H&R Block Inc. said Thursday it handled slightly fewer tax returns in the season just completed than it had a year ago.
By MARK DAVIS
The Kansas City Star
Block handled 22.04 million returns compared with 22.23 million a year ago, a decline of 0.9 percent.
Business fell partly because of fewer total filings with the Internal Revenue Service this year than had been expected, the companys statement said. It also cited changes in its free federal form 1040EZ promotion compared with a year ago.
Block said its share of total U.S. tax returns prepared this year was essentially flat compared with a year ago.
The industry experienced unprecedented delays and changes to the timing of taxpayer filings this tax season, which created significant challenges, Block chief executive Bill Cobb said in the statement.
The IRS had delayed when it would accept tax returns because of tax law changes Congress enacted as part of its last-minute budget deal to avoid what was called the fiscal cliff.
Intuit Inc., maker of TurboTax products, also cited a decline in IRS filings in a statement Thursday.
Intuit reduced its forecast profits and sales for the final months of the tax season when it, like Block, makes most of its money. Intuit shares fell 11 percent.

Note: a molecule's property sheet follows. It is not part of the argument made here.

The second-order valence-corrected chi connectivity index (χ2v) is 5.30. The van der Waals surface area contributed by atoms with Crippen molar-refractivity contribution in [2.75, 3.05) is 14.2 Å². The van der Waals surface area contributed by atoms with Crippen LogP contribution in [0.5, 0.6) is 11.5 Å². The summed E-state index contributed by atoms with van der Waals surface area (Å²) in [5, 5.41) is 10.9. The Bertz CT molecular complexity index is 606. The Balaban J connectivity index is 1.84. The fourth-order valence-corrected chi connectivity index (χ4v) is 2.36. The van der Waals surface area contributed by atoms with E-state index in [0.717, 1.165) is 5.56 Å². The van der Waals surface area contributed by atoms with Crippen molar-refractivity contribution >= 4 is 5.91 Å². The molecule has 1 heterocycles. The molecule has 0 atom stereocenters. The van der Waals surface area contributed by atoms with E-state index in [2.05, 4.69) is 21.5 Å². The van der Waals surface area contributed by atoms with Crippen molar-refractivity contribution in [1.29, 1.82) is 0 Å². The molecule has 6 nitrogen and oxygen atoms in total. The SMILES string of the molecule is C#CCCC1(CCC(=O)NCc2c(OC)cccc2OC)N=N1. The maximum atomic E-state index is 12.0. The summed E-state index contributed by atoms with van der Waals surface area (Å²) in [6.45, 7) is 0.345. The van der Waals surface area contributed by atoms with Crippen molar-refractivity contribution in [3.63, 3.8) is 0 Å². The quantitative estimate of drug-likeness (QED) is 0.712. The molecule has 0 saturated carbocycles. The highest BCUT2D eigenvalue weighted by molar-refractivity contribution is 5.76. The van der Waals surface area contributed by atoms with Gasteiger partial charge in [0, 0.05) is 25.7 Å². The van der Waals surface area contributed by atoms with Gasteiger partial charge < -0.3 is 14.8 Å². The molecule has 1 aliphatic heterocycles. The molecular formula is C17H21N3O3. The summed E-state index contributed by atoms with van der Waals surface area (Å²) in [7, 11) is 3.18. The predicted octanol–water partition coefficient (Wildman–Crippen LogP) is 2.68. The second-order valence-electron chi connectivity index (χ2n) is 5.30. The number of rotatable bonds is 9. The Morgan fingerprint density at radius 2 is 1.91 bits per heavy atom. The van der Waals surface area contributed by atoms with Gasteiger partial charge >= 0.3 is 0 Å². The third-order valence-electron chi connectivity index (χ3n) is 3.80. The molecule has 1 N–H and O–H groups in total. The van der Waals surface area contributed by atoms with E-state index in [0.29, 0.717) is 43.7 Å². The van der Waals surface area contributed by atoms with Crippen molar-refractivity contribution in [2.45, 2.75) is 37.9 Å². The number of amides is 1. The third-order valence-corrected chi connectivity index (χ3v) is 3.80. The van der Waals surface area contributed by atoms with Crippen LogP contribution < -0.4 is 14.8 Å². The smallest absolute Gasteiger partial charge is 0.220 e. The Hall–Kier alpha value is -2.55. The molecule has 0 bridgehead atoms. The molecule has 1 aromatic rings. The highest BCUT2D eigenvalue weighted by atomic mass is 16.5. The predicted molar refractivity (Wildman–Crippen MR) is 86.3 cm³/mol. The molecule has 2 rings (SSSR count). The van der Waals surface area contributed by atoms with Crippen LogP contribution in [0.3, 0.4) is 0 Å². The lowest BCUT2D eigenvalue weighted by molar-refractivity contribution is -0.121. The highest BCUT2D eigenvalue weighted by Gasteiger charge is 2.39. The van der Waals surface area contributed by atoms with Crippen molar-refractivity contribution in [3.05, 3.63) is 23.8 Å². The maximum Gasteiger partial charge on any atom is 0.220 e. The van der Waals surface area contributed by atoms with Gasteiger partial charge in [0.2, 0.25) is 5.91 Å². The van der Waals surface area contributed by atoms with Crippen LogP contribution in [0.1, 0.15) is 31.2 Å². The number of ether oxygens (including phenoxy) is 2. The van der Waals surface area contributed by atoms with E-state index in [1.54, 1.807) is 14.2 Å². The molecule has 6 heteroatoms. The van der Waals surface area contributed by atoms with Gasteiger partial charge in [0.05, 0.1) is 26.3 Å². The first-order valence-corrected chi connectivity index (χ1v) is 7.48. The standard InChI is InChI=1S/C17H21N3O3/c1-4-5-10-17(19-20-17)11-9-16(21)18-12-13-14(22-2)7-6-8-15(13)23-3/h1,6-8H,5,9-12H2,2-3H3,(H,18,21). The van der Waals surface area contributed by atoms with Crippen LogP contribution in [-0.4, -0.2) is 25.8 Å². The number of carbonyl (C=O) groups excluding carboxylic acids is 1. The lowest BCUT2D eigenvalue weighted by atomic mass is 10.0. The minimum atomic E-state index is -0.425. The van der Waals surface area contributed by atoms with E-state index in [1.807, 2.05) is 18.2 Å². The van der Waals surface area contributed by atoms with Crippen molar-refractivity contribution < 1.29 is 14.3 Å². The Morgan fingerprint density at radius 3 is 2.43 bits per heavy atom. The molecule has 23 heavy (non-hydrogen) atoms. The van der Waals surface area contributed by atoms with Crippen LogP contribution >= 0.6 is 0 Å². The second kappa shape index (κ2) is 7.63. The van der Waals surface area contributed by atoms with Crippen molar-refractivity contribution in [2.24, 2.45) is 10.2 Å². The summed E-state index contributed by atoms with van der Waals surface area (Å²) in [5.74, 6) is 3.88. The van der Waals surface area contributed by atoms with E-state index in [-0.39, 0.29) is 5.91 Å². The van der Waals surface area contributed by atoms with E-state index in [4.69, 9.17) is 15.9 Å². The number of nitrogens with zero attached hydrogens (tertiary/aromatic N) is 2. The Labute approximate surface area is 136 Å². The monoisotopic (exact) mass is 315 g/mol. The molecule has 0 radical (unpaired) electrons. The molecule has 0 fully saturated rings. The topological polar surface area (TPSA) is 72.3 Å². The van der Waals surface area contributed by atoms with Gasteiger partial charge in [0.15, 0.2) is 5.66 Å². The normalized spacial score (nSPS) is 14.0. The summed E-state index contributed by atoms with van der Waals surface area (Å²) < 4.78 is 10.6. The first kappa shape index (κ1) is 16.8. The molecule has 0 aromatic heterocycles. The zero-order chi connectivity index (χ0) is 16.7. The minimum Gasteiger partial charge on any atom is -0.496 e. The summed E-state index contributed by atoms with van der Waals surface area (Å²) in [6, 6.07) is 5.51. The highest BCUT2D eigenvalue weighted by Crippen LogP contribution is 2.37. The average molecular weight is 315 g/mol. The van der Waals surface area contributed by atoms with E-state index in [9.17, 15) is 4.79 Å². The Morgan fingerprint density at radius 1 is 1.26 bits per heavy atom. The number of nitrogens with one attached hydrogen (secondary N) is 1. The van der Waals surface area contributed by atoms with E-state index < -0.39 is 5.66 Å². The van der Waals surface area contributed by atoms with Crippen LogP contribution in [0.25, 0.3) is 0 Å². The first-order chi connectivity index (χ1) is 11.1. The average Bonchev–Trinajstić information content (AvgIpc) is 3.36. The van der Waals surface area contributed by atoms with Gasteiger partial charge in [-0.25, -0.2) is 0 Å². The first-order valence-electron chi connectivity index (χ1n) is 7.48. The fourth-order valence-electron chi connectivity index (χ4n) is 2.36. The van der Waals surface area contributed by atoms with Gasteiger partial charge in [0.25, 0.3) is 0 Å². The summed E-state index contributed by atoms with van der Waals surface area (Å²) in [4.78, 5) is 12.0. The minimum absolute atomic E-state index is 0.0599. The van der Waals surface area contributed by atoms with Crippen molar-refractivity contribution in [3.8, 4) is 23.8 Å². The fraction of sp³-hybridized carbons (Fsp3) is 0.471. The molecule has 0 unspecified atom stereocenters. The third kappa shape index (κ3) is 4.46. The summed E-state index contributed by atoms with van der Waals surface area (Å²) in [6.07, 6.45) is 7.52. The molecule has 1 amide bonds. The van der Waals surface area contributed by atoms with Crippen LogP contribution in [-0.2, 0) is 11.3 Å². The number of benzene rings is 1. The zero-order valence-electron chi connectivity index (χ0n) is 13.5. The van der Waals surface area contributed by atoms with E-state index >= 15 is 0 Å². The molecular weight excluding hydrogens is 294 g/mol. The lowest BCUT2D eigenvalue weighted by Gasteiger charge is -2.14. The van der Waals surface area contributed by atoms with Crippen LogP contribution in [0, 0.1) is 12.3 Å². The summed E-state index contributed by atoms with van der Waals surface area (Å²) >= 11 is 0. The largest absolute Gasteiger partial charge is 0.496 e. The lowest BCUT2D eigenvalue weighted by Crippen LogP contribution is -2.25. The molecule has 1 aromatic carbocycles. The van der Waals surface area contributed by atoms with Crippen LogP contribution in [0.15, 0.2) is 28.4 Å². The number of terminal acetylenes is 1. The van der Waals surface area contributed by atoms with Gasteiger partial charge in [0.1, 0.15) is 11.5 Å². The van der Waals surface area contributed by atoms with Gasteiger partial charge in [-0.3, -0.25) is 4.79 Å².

Block shares fell 19 cents and finished at $28.03 before it reported its reduced tax volumes. The stock has risen more than 50 percent since the start of the year.
Additional details and the companys year-ending financial results will be available June 12, Blocks announcement said.
Block said its digital customers those using Blocks software and online services increased by nearly 5 percent.
Block said 2.8 percent fewer customers came into Block offices for tax-preparation work this tax season.
The company suffered some customer backlash in March when an electronic filing problem linked to a tax credit for education expenses began to delay thousands of customers tax refunds. Block said Wednesday it was sending those customers $25 prepaid debit cards and letters of apology.
Bloomberg News contributed to this report.
To reach Mark Davis, call 816-234-4372 or send email to firstname.lastname@example.org.